Publisher: 11th October 2022 by Hachette Australia
Pages: 384 pages
Genre: nonfiction, history, books about books
My Rating: 5 cups
An enthralling journey through the history of books and libraries in the ancient world and those who have helped preserve their rich literary traditions
Long before books were mass-produced, those made of reeds from along the Nile were worth fighting and dying for. Journeying along the battlefields of Alexander the Great, beneath the eruptions of Mount Vesuvius, at Cleopatra's palaces and the scene of Hypatia's murder, award-winning author Irene Vallejo chronicles the excitement of literary culture in the ancient world, and the heroic efforts that ensured this extraordinary tradition would continue.
Weaved throughout are fascinating stories about the spies, scribes, illuminators, librarians, booksellers, authors, and statesmen whose rich and sometimes complicated engagement with the written word bears remarkable similarities to the world today: Aristophanes and the censorship of the humorists, Sappho and the empowerment of women's voices, Seneca and the problem of a post-truth world.
Vallejo takes us to mountainous landscapes and the roaring sea, to the capitals where culture flourished and the furthest reaches where knowledge found refuge in chaotic times. In this sweeping tour of the history of books, the wonder of the ancient world comes alive and, along the way, we discover the singular power of the written word.
‘The papyrus scroll represented an extraordinary amount of progress. After centuries of searching for the right format, of humans writing on stone, mud, wood, or metal, language had finally found its home in organic matter. The first book in history was born when words - as ethereal as air - found refuge in the pith of an aquatic plant.’
What’s not to love when you come across a rare and fascinating book about books. Where the love for the written word is poured into every page. Papyrus is such a book that will take readers on a special journey. Author Irene Vallejo’s ode to books/reading and her knowledge of literature, particularly with regards to history of the written word, is wonderfully written. A definite must-read for anyone who loves books.
‘I suspect that as they searched for traces of every book as if they were pieces of scattered treasure, without knowing it, they were laying the foundations of our world.’
Irene has done her research and provides a smorgasbord of goodness. Readers will learn a little of the history of how books started and complemented with facts, philosophy, thoughts and ideas. It is a wonderful reference that will see you coming back time and again. A plethora of anecdotes and personal notes from the author surrounding the emergence of books - precious moments from the history of literature.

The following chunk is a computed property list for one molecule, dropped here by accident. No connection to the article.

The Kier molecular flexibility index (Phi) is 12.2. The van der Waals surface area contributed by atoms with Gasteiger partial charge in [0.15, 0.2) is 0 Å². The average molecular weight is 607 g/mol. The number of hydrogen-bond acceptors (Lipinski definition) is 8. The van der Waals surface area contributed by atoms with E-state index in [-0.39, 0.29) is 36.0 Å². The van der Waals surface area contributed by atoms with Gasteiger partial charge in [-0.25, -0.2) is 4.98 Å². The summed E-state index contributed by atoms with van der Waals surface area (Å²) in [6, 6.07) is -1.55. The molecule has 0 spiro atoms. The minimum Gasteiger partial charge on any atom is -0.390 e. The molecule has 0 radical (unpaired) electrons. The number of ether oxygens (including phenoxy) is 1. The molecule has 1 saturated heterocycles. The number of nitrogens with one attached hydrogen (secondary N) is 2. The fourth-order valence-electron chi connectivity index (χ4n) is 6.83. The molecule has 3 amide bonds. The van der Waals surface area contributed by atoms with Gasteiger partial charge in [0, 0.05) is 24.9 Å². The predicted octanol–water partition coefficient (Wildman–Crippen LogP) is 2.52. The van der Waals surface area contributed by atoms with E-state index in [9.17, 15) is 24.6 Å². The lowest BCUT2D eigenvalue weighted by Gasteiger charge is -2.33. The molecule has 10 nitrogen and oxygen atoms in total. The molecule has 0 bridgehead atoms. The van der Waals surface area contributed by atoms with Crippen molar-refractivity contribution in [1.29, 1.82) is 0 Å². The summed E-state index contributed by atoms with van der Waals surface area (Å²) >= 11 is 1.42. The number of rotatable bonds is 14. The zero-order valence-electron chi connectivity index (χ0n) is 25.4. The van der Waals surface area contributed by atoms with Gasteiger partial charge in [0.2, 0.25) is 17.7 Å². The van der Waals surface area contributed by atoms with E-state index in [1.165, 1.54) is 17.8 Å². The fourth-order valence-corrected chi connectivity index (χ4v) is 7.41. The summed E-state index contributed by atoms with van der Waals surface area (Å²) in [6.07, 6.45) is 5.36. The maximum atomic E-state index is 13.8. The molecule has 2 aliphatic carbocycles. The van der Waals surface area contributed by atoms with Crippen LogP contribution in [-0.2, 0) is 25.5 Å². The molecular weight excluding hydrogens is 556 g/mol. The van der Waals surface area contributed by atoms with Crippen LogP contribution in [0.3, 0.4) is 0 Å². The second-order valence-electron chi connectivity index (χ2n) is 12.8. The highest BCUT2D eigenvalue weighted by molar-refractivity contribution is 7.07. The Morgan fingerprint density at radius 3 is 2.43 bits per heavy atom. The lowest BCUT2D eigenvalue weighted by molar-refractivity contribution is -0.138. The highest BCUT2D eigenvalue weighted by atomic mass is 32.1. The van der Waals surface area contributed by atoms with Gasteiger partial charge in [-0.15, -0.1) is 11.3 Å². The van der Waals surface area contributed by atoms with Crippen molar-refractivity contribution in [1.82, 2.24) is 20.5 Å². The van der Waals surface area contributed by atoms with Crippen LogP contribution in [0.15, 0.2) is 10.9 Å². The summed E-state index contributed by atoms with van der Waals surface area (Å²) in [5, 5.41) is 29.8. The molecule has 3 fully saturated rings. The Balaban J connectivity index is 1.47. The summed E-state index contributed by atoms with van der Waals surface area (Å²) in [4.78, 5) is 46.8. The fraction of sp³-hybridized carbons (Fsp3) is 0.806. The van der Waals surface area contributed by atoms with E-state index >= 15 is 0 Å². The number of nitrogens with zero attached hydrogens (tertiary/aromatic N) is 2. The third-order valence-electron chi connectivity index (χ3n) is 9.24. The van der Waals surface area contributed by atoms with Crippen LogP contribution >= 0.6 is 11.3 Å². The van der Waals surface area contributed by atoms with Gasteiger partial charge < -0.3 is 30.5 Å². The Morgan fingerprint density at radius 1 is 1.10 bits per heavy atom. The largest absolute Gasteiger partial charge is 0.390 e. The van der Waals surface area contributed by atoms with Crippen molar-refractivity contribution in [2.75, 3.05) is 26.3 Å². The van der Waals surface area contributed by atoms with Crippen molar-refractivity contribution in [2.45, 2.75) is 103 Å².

‘This account is an attempt to continue the adventure of those book hunters. I would like somehow, to be their unlikely travel companion, on the scent of lost manuscripts, unknown stories, and voices in danger of being silenced.’
This is neither a complete academic essay or personal reflection but the successful melding of the two. I thoroughly enjoyed Irene’s writing and thought the weaving of both fiction and nonfiction was well done. The history of papyrus and books is reflected on through personal retellings that results in a rich tapestry for book lovers to delight in.
‘Let's talk about you for a moment, the person reading these lines. Right now, with the book open in your hands, you are engaged in a mysterious, unsettling activity, though habit prevents you from being amazed. Think carefully. You are completely quiet, eyes moving over rows of letters made into meaning, that deliver ideas independent from the world now surrounding you. In other words, you have withdrawn to an inner chamber where absent voices speak; where there are ghosts only you can see …. and where the pace of time's passage is the measure of your level of interest or boredom. You have created a parallel world …. a world that depends on you alone. At any moment, you can avert your gaze from these lines and return to the action and movement of the outside world. But in the meantime, you remain on the edge, in the place where you've chosen to be. There is an almost magical aura to the act of reading.’
If you delight in books and reading, you are in for a treat. Looking to learn a little more of the evolution of ancient literature, this proves a most accessible read. It does not adopt a linear approach, or have pages filled with high end vocabulary. What it does offer is an entertaining history of books with interesting back stories and reflections. From the first attempts on clay tablets, to papyrus, to paper books, to ebooks, Irene has written a tale of past, present and future that I highly recommend to lovers of literature.
‘I'm so amazed by the true and recorded history I discover that it seeps into my dreams and acquires, without my volition, the shape of a story. I'm tempted to step into the skin of those who traveled the roads of an ancient, violent, tumultuous Europe in pursuit of books.’
This review is based on a complimentary copy from the publisher in exchange for an honest review. Opinions expressed in this review are completely my own. The quoted material may have changed in the final release.
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